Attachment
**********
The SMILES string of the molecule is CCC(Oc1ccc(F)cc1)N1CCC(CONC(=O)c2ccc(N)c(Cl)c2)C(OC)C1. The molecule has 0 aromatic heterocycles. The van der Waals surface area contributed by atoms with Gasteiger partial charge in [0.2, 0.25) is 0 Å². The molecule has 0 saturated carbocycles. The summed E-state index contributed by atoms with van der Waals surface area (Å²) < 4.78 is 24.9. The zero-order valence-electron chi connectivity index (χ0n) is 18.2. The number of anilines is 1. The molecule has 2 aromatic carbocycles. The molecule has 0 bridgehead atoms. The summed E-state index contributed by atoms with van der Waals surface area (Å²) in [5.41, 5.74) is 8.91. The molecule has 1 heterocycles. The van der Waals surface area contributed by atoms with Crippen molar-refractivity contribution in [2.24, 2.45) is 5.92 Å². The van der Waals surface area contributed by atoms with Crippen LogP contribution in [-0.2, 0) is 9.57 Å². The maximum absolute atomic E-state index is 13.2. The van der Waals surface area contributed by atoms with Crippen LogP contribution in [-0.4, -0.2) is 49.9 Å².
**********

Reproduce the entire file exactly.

The SMILES string of the molecule is CCC(Oc1ccc(F)cc1)N1CCC(CONC(=O)c2ccc(N)c(Cl)c2)C(OC)C1. The molecule has 0 aromatic heterocycles. The van der Waals surface area contributed by atoms with Gasteiger partial charge in [0.2, 0.25) is 0 Å². The molecule has 0 saturated carbocycles. The summed E-state index contributed by atoms with van der Waals surface area (Å²) < 4.78 is 24.9. The zero-order valence-electron chi connectivity index (χ0n) is 18.2. The number of anilines is 1. The molecule has 2 aromatic carbocycles. The molecule has 0 bridgehead atoms. The summed E-state index contributed by atoms with van der Waals surface area (Å²) in [5.41, 5.74) is 8.91. The molecule has 1 heterocycles. The van der Waals surface area contributed by atoms with Crippen molar-refractivity contribution in [2.24, 2.45) is 5.92 Å². The van der Waals surface area contributed by atoms with Crippen LogP contribution in [-0.2, 0) is 9.57 Å². The maximum absolute atomic E-state index is 13.2. The van der Waals surface area contributed by atoms with Crippen LogP contribution in [-0.4, -0.2) is 49.9 Å².